Reason 2: The Braves’ farm system and talent acquisition continues to flex its proverbial muscles. We’ve known for a while that Kyle Wright would be good. He is better than good. Spencer Strider has arrived quickly. He’s bolstered a rotation that was already good and has arguably made it elite. He may not be able to start for the full season, but 102 mph out of the ‘pen in long relief will be an incredible weapon come October.
Reason 3: Michael Harris II. This kid needed his own section. My brain can’t understand how good at baseball he is. It doesn’t make sense. He’s the youngest player in the majors and looks like the second coming of Andruw Jones.
Reason 4: The trade deadline. Unlike last year, the Braves can attack the trade deadline with a “let’s improve in small areas” approach. In 2021, they had to completely reconstruct the outfield and add power bats. This year, they only need situational players — like a reliever and a lefty bat. Sure, the argument could be made that they need a starting pitcher, but that continues to look less likely given the large number of buyers and limited number of sellers this year.
Reason 5: Kenley Jansen. If there’s any Will Smith truthers out there, I apologize, but I can’t take another October of borderline heart failure. Jansen is one of the best closers in MLB history and has a ton of postseason experience.
There’s plenty of reasons why the 2022 Braves are in a better position than last year, and if you want to hear us discuss them at length, check out the SportsTalkATL podcast here.
Here’s What’s Going to Happen
Mets fans continue to shout that the division will be decided by the 15 head-to-head matchups they have left with the Braves.
It’s entirely possible that that’s the case.
They simply fail to realize that the Braves are better than them in nearly every facet of the game.
The Mets jumped out to their lead based on a combination of good luck their way and bad luck the Braves way.
The Mets scored a ton of runs early in the season by stringing together timely hits. They make weak contact, don’t barrel the ball, and can’t hit home runs. The 6-9 spots in their lineup are simply bad.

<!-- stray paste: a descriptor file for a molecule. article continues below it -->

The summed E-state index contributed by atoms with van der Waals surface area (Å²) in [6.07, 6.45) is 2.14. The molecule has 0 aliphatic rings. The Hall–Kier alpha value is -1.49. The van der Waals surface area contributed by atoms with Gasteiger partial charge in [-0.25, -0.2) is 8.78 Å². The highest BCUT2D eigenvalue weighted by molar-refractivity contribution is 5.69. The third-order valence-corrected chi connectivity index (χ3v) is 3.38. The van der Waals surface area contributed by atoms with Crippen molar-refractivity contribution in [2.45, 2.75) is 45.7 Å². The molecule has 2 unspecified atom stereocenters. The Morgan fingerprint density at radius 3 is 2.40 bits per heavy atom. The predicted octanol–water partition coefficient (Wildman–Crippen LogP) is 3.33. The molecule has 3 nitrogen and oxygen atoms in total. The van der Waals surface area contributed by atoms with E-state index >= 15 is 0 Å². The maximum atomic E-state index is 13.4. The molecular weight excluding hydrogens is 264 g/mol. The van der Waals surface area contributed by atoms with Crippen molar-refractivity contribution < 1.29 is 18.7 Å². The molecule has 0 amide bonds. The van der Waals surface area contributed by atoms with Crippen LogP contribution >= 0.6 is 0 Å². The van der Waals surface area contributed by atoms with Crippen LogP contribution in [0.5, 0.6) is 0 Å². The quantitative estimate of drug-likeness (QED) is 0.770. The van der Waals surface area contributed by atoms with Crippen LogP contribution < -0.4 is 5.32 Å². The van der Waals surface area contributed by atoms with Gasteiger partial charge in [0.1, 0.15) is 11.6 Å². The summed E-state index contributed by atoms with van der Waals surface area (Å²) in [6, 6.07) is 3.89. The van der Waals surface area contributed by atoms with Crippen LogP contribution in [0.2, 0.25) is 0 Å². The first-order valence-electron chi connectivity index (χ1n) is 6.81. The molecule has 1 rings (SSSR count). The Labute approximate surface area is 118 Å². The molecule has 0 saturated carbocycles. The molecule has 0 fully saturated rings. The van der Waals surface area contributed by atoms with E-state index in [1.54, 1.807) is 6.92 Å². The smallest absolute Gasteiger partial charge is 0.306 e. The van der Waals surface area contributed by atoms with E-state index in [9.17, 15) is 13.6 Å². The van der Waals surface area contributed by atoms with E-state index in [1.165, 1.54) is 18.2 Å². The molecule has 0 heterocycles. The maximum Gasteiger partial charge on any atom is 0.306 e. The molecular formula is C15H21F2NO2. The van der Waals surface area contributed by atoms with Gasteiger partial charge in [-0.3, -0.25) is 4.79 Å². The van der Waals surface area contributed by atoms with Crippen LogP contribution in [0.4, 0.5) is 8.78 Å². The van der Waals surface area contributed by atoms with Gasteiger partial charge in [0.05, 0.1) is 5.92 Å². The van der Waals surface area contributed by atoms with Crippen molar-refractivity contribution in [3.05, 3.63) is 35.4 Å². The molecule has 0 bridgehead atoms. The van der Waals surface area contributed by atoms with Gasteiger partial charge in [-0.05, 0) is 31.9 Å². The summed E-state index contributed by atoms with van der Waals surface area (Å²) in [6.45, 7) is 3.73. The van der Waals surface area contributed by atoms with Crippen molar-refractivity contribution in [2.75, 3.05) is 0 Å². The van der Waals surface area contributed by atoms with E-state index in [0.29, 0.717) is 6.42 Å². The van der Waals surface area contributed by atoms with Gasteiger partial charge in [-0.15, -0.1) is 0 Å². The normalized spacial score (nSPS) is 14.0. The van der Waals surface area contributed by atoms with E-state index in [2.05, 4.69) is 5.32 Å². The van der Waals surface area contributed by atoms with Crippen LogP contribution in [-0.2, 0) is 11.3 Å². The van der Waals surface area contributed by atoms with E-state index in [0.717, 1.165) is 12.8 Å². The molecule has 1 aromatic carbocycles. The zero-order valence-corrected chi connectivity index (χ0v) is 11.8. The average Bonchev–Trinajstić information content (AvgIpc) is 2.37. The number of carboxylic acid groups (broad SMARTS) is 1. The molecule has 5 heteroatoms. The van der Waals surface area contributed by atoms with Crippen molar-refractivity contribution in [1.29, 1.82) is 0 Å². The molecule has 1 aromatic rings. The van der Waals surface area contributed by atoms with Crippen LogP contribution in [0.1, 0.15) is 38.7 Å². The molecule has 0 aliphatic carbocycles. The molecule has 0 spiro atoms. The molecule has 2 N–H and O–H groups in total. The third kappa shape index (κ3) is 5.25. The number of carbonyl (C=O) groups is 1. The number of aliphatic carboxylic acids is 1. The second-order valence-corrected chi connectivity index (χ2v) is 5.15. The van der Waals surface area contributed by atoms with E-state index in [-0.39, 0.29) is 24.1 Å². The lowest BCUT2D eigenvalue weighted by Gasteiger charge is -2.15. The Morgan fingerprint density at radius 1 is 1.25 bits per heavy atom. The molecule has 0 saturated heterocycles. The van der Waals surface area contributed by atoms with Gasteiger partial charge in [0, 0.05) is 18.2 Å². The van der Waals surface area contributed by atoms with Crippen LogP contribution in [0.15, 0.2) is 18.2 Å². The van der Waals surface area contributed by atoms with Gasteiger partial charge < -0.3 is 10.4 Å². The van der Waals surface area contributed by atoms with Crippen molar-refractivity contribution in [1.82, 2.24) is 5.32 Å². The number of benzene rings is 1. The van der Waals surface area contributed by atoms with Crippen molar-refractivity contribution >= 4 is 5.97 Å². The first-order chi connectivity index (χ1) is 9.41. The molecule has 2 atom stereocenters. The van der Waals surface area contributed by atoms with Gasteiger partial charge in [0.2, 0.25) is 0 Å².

The luck will not continue. It’s already catching up to them. They can’t hit bad pitchers and they can’t put away bad teams. Because they can’t score runs.
They’ll trade for a couple of bats at the deadline, and those new acquisitions will struggle to find a rhythm in the Mets lineup.
The Mets lack what makes the Braves so great. It’s one word: fit.
When the Braves brought in Joc, Eddie, Soler, and Duvall last year, each player was not great individually. But rather than throwing money or prospects at the big names of last year’s trade deadline, Alex Anthopoulos looked for the best fit.
The Mets can shop for statistics all they want. Steve Cohen’s money will not buy chemistry, and therefore it will not buy a World Series.
Max Scherzer and Jacob DeGrom are not scaring anyone. DeGrom hasn’t pitched in a year and refuses to lower his velocity to stay healthy. Scherzer is 37 and the Braves know him like the back of their hand. Remember when Joc Pederson gave him a tour of the Chophouse last October?
Feeling a little nervous about facing Scherzer tonight – he always brings it against the Braves. I mean just look at this. pic.twitter.com/P3Igg8gnd3
— SportsTalkATL Will (@wheelredmond) July 11, 2022
The Braves will continue to hit for power, and it will win them the NL East. The Mets will crumble — because they always do.
There are three guarantees in life: death, taxes, and the Mets collapsing.
“But this year is different!”
Yes. Because the Braves are now a powerhouse.
Photo: David J. Griffin/Icon Sportswire